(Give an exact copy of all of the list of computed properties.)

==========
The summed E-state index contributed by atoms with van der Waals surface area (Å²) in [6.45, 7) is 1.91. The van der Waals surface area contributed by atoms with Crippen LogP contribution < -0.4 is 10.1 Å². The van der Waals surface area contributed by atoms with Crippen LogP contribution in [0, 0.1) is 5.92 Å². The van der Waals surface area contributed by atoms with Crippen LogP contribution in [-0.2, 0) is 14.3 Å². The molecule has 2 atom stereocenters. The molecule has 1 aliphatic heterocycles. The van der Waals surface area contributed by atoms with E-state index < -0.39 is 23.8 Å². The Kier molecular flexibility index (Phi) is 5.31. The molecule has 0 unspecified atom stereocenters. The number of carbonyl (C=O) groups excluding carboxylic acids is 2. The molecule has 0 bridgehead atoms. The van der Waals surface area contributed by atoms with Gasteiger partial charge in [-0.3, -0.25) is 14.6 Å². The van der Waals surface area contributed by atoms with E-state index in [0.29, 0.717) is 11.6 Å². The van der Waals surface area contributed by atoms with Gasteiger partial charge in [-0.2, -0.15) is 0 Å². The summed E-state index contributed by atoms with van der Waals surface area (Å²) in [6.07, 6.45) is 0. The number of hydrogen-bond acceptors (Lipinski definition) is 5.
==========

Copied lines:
The summed E-state index contributed by atoms with van der Waals surface area (Å²) in [6.45, 7) is 1.91. The van der Waals surface area contributed by atoms with Crippen LogP contribution < -0.4 is 10.1 Å². The van der Waals surface area contributed by atoms with Crippen LogP contribution in [0, 0.1) is 5.92 Å². The van der Waals surface area contributed by atoms with Crippen LogP contribution in [-0.2, 0) is 14.3 Å². The molecule has 2 atom stereocenters. The molecule has 1 aliphatic heterocycles. The van der Waals surface area contributed by atoms with E-state index < -0.39 is 23.8 Å². The Kier molecular flexibility index (Phi) is 5.31. The molecule has 0 unspecified atom stereocenters. The number of carbonyl (C=O) groups excluding carboxylic acids is 2. The molecule has 0 bridgehead atoms. The van der Waals surface area contributed by atoms with Gasteiger partial charge in [-0.3, -0.25) is 14.6 Å². The van der Waals surface area contributed by atoms with E-state index in [0.29, 0.717) is 11.6 Å². The van der Waals surface area contributed by atoms with Gasteiger partial charge in [-0.2, -0.15) is 0 Å². The summed E-state index contributed by atoms with van der Waals surface area (Å²) in [6.07, 6.45) is 0. The number of hydrogen-bond acceptors (Lipinski definition) is 5.